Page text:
City wasn’t able to collect $200,000 in fines from developer

The College Terrace Center at 2100 El Camino Real in Palo Alto. Google photo.
The College Terrace Center at 2100 El Camino Real in Palo Alto. Google photo.

BY SARA TABIN
Daily Post Staff Writer

The owner of the College Terrace Center was able to avoid $200,000 in city fines for not having a grocery store because the city hadn’t updated its codes.

When City Council approved the retail, housing and office complex at 2100 El Camino Real in 2014, the deal required the owner to have a continuously operating grocery store.

After all, the complex replaced the beloved JJ&F Market, where neighbors had shopped for decades.

Under the deal, if the grocery store sat empty longer than six months, the property owner — Blox Ventures — would have to pay $2,000 a day.

College Terrace Center opened in July 2017 along with a grocery store. That store closed about six months later, in January 2018.
The current grocery store, Khoury’s Market, opened about a year later, in January 2019.

Given that the gap between stores was more than six months, the city began fining Blox the agreed-upon amount of $2,000 a day. The fines reached $344,943, but that amount was contested by Blox.

Alan Seltzer, the administrative hearing officer for Palo Alto, reduced the fee to $139,250 in a May ruling. Seltzer said such “code enforcement” fines are capped at $1,000 a day.

City Council could have changed the city code to allow higher fines, but didn’t.

Seltzer also reduced the fee by $25,000 because he said the company made a “good faith effort” to replace the grocery store.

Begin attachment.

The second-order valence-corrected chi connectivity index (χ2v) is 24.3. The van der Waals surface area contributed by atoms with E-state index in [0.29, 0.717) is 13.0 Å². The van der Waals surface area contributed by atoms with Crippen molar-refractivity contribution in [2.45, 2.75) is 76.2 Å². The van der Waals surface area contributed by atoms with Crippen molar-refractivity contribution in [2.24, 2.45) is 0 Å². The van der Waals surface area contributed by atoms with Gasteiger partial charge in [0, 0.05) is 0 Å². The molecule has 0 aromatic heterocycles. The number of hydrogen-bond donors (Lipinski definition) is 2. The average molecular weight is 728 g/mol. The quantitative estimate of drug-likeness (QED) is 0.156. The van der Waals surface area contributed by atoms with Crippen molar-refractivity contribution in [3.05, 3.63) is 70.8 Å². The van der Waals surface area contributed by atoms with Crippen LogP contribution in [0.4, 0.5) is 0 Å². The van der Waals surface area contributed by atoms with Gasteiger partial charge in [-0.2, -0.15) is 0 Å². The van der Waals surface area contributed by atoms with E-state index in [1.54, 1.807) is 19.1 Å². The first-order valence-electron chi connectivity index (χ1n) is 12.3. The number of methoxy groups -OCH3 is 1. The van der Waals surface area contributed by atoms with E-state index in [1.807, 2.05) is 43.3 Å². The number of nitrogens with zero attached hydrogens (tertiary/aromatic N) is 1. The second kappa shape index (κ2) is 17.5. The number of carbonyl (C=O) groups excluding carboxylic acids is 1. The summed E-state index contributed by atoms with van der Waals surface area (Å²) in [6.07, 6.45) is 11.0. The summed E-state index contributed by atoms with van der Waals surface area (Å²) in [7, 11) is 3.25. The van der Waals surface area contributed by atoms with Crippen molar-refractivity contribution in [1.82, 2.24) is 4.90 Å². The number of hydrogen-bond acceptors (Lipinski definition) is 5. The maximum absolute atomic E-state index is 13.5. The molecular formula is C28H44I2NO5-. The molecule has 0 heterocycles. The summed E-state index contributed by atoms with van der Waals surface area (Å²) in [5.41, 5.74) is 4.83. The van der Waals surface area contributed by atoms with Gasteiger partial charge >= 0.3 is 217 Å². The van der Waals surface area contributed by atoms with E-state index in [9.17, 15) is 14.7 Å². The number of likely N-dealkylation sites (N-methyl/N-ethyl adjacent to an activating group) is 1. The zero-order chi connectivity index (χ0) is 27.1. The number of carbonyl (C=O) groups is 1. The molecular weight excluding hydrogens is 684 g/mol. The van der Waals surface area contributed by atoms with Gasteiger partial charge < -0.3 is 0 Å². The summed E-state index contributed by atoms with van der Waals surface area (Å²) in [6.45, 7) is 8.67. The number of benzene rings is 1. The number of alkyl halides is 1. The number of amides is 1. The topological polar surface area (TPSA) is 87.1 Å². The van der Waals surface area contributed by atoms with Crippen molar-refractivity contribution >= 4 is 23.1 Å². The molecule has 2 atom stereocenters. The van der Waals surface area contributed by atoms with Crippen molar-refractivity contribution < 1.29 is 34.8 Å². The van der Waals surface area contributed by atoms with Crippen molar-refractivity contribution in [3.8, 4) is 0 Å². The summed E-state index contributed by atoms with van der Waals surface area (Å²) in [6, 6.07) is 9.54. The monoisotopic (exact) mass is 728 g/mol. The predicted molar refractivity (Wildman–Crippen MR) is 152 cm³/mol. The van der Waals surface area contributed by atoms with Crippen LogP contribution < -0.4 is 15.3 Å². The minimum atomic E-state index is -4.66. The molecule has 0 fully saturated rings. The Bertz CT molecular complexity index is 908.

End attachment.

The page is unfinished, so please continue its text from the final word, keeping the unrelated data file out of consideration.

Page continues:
Palo Alto resident Jeff Levinsky said the city should have incorporated the code change allowing the $2,000-a-day penalty into the 2014 ordinance that approved the development.

Levinsky also said the city lost money by incorrectly determining what date the new grocery store opened.

Richard Hackman, a representative of Blox Ventures, told the city on Dec. 17, 2018, that the grocery store had opened on Dec. 6, 2018. City inspectors couldn’t verify that date. But the city stopped the fines on Dec. 20. However, the store’s opening wasn’t reported in the news until Jan. 11.

Levinsky said the city lost money by stopping the fines earlier than it should have.

Hackman couldn’t be reached for comment.

City Attorney Molly Stump and spokeswoman Meghan Horrigan-Taylor did not respond to questions about the city’s code enforcement.

1 Comment

  1. Is anybody going to dock the City Attorney’s pay for the lapses? Or, the pay of those that should have caught, prevented this lapse that cost the City money?

    Guess not…where there’s no accountability, should we go searching for it?

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